The New York Post first reported that David Goldberg, a Manhattan resident, has been “consuming at least one standard size bag per week” for “years,” according to Manhattan Supreme Court documents.
The lawsuit claimed that Goldberg is a “healthy individual who is not obese” and “has never had any heart conditions,” according to the Post, but had recently been diagnosed with atrial fibrillation (an irregular heartbeat.)
In February, the case was settled after it had been sent to arbitration in October 2019, according to Law 360.
In 2017, the FDA issued a warning against glycyrrhizin, a sweetening compound that is found in black licorice. The federal agency claims this ingredient can lower potassium levels which can lead to heart problems, and warns adults over 40 that “eating 2 ounces of black licorice a day for at least two weeks could land you in the hospital with an irregular heart rhythm or arrhythmia.”
A Dunkin’ Donuts worker has been arrested after an Illinois State Police officer discovered a “large, thick piece of mucus which was later confirmed to be saliva” in his coffee, authorities said.
The incident took place at 10:20 p.m. on July 30 when an Illinois State Police (ISP) District Chicago trooper purchased a large black coffee from Dunkin’ Donuts on Archer Avenue in Chicago, ABC News reported.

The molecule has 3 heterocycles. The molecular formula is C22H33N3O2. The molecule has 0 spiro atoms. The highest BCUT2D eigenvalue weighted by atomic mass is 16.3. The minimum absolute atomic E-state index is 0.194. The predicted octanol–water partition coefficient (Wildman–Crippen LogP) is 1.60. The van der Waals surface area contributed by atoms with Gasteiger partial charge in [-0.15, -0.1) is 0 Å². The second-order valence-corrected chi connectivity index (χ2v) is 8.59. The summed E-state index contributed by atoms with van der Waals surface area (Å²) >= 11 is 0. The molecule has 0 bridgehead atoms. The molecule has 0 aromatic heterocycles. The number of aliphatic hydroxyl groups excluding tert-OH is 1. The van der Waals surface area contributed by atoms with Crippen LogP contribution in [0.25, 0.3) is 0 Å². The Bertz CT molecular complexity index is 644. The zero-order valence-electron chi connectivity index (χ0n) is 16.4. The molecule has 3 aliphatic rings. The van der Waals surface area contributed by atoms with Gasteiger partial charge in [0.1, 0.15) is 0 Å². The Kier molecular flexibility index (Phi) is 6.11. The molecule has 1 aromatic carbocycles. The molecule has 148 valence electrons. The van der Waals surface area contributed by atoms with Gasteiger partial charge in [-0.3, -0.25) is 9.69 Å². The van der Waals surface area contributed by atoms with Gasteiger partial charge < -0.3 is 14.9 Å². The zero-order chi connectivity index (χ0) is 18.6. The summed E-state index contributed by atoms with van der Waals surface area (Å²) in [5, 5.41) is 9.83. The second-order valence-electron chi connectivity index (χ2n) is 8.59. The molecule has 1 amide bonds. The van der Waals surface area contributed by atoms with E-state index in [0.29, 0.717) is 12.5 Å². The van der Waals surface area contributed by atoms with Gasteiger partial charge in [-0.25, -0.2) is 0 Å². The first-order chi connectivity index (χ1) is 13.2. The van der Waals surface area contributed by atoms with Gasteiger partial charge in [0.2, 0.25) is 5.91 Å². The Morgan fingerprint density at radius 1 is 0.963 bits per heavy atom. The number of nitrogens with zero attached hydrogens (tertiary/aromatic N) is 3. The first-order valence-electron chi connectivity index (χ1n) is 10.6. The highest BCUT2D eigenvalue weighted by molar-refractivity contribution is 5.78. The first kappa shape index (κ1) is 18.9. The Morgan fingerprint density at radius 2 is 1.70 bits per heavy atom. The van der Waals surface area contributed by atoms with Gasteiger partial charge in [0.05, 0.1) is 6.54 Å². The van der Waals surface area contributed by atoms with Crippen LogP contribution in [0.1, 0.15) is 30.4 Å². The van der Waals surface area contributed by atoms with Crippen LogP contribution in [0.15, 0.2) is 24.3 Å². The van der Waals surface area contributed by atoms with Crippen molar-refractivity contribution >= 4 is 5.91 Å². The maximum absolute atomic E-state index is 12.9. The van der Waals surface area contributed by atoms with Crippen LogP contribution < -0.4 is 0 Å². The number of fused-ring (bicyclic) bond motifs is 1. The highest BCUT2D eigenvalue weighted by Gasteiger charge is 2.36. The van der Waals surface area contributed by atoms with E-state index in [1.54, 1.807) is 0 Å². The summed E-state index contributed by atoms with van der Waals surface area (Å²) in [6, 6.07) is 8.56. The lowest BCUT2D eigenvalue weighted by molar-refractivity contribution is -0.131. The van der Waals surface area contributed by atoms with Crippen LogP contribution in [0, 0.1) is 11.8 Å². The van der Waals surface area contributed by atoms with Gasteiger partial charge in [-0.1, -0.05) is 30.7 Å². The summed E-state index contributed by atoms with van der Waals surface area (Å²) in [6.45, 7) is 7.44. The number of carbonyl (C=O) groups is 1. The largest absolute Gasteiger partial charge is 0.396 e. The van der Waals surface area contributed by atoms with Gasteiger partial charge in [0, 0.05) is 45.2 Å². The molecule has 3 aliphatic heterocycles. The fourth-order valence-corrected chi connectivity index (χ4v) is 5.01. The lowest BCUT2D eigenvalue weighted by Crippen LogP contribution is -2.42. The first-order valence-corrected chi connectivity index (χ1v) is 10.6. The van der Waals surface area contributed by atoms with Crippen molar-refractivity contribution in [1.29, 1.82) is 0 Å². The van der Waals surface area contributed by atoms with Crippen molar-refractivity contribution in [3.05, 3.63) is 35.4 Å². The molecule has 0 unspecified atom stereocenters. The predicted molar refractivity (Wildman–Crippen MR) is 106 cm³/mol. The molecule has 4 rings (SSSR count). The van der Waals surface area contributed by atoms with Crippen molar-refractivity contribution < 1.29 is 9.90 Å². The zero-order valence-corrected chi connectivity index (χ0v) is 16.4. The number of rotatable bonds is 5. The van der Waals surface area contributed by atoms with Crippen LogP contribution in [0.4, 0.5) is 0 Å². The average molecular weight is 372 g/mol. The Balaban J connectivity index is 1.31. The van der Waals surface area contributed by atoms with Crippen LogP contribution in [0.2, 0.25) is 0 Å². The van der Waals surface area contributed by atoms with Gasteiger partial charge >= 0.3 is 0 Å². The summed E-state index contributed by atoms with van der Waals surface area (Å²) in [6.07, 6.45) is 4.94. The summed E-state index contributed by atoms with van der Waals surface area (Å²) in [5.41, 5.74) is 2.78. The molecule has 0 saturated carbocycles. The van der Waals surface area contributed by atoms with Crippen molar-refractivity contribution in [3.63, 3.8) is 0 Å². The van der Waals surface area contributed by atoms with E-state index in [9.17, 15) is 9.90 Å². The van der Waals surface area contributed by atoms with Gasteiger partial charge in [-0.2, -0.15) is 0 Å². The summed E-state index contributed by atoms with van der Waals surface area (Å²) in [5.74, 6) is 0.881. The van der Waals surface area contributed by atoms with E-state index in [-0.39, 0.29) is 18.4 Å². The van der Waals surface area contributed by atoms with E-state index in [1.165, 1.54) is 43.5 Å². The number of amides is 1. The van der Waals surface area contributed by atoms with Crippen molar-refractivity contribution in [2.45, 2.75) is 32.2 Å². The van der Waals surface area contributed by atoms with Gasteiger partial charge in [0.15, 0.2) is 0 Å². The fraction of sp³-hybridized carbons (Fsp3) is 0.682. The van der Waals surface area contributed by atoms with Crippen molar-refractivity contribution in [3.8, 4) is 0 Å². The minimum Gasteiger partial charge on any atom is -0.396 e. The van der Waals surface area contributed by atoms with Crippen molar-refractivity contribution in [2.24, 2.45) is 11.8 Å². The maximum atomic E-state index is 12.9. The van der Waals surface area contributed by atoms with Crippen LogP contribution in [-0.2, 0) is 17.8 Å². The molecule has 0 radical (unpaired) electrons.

“Due to the coffee being extremely hot, the Trooper removed the lid from the top of the cup to cool it down,” the Illinois State Police said in a statement.
It was at that moment when the officer discovered the saliva floating in his cup.
The ISP immediately opened an investigation into the incident, which concluded with the arrest of Vincent J. Sessler, a 25-year-old Dunkin’ Donuts employee.
A woman was filmed using a beach for a bathroom in broad daylight while a CNN reporter broadcast just feet away from her. The unidentified woman relieved herself on Santa Monica beach in Los Angeles on Monday afternoon as journalist Sarah Seigner discussed the ongoing coronavirus crisis with her colleagues in New York City.